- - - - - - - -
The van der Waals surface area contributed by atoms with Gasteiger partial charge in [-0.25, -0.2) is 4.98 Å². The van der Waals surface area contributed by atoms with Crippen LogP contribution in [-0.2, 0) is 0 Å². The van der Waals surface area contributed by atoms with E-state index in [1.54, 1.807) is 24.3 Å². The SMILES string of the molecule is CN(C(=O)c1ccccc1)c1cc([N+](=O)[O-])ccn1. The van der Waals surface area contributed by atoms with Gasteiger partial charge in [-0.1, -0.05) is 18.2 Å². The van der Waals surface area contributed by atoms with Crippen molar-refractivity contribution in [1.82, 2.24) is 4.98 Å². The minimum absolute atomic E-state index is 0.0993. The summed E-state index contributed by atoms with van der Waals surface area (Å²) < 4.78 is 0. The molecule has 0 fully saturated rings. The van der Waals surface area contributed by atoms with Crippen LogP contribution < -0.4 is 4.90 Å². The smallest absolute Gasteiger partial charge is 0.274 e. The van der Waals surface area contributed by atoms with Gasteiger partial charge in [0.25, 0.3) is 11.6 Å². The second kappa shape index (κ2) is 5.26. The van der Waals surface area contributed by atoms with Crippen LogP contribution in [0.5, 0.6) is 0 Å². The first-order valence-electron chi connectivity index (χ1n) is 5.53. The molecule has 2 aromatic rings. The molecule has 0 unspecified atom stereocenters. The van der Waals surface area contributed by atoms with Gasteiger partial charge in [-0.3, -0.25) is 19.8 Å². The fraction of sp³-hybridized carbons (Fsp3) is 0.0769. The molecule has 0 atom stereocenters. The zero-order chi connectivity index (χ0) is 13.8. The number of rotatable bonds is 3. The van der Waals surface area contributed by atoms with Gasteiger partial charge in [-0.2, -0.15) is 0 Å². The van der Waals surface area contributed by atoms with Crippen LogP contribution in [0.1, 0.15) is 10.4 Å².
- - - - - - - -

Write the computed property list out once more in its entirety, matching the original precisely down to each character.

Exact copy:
The van der Waals surface area contributed by atoms with Gasteiger partial charge in [-0.25, -0.2) is 4.98 Å². The van der Waals surface area contributed by atoms with Crippen LogP contribution in [-0.2, 0) is 0 Å². The van der Waals surface area contributed by atoms with E-state index in [1.54, 1.807) is 24.3 Å². The SMILES string of the molecule is CN(C(=O)c1ccccc1)c1cc([N+](=O)[O-])ccn1. The van der Waals surface area contributed by atoms with Gasteiger partial charge in [-0.1, -0.05) is 18.2 Å². The van der Waals surface area contributed by atoms with Crippen molar-refractivity contribution in [1.82, 2.24) is 4.98 Å². The minimum absolute atomic E-state index is 0.0993. The summed E-state index contributed by atoms with van der Waals surface area (Å²) < 4.78 is 0. The molecule has 0 fully saturated rings. The van der Waals surface area contributed by atoms with Crippen LogP contribution < -0.4 is 4.90 Å². The smallest absolute Gasteiger partial charge is 0.274 e. The van der Waals surface area contributed by atoms with Gasteiger partial charge in [0.25, 0.3) is 11.6 Å². The second kappa shape index (κ2) is 5.26. The van der Waals surface area contributed by atoms with Crippen LogP contribution in [0.5, 0.6) is 0 Å². The first-order valence-electron chi connectivity index (χ1n) is 5.53. The molecule has 2 aromatic rings. The molecule has 0 unspecified atom stereocenters. The van der Waals surface area contributed by atoms with Gasteiger partial charge in [-0.3, -0.25) is 19.8 Å². The fraction of sp³-hybridized carbons (Fsp3) is 0.0769. The molecule has 0 atom stereocenters. The zero-order chi connectivity index (χ0) is 13.8. The number of rotatable bonds is 3. The van der Waals surface area contributed by atoms with Gasteiger partial charge in [-0.2, -0.15) is 0 Å². The van der Waals surface area contributed by atoms with Crippen LogP contribution in [0.1, 0.15) is 10.4 Å².